Trot Dance is a Khmer-Mon tradition practiced by the primitive Khmer such as the Samre, Suoy, and Por, including the people of Cambodian origin who live in Siem Reap, Pursat, Battambang, Srisaket, and Surin. During those ancient times, the dance is performed to protect the villagers from the bad luck that the wild animals are carrying with them when they go to the village.
The term Trot come from Sanskrit, which means "to end", as the case, ending the previous year. During the Angor era, the people of Somrae, the descendants of the early settlers now living on the mountainous area of Kulean in Siem Reap, perform the dance for the King. It is a celebration of ending the year and bringing good luck and prosperity to the king for the new year. The dance also tells folktale of a hunter, who one day went to the forest to hunt but could not find animals in the forest. Thinking that the spirits in the forest are preventing him from hunting the animals, he decided to do an offering. Suddenly, a golden deer appears with golden furs and antlers made of precious stones. He shot the deer and upon retrieving, he saw how beautiful the deer was and thought of giving it to the king. The king was pleased by his gesture and he was granted a rank of the head in his village. With this, the hunter created a dance as an offering to the forest spirits who brought him this fortune.
Dr. Michel Tranet's documents mentioned that the first symbol of Trot dancing is the presence of dancers holding curved sticks resembling a ploughshare with small bells or peacock's feathers tied at the end of the curved sticks used for the lyrics of the entire performance. The second symbol is a couple of dancers performing as wild oxen flirting with each other, wearing the horn of the wild oxen on their heads. Symbolically, both dancers represent to the oxen, chased by the hunter. The third one indicates the sacredness of this dancing, displaying a jungle man with a black face and the head covered by leaves and flowers, and acting as a dryad to preserve the hunters in the forest. It is a typical animistic celebration, based on the opposition between good and evil. Another sacred source is the belief in the ancestors' spirit, represented as a deer or a peacock, reflecting the religious solidarity of the Khmer people. Traditionally, the dance is performed to pray for the rain during the drought. But, at present, it gives a festive mood during Khmer New Year and an offering for good luck and prosperous new year.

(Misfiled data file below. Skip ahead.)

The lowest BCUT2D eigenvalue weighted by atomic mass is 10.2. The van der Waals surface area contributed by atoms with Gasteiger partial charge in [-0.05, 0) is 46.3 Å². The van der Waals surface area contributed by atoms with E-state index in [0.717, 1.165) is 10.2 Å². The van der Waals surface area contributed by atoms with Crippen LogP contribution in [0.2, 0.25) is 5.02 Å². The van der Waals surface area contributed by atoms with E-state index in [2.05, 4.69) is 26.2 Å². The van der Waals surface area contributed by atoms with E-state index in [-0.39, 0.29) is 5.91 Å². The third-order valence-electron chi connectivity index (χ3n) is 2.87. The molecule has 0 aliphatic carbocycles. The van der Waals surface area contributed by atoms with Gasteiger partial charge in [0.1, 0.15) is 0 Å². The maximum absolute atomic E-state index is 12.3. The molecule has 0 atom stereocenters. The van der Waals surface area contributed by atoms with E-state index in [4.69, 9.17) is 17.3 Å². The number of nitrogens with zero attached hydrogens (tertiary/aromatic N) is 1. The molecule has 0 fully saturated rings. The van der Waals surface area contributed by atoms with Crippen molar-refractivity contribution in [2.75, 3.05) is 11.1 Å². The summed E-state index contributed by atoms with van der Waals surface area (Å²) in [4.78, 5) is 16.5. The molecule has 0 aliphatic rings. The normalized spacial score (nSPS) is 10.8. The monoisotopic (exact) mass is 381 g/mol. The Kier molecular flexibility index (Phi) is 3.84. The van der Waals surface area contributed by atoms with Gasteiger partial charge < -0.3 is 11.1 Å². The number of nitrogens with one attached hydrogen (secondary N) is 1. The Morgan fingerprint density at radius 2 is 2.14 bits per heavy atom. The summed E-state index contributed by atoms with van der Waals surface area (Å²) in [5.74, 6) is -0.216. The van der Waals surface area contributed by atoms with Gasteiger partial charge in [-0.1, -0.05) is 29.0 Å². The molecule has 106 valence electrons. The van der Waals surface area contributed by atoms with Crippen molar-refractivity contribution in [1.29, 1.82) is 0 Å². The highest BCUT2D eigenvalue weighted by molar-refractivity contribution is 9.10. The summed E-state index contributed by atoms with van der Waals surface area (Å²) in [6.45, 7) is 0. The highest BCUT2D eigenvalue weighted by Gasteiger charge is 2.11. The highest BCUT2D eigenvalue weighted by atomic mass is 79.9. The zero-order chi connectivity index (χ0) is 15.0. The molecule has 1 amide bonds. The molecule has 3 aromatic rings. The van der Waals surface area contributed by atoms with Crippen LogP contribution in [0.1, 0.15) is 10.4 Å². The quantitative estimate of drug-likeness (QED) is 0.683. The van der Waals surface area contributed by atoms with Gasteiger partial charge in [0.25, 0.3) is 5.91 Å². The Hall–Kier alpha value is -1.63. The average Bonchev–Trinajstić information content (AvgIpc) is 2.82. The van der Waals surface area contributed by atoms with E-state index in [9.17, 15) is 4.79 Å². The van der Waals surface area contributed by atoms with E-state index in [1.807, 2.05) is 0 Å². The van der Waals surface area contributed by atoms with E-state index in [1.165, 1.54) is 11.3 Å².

- MCFA & UNESCO (2004). Inventory of Intangible Cultural Heritage of Cambodia: A joint publication of the Ministry of Culture and Fine Arts and UNESCO. Cambodia: JSRC Printing House.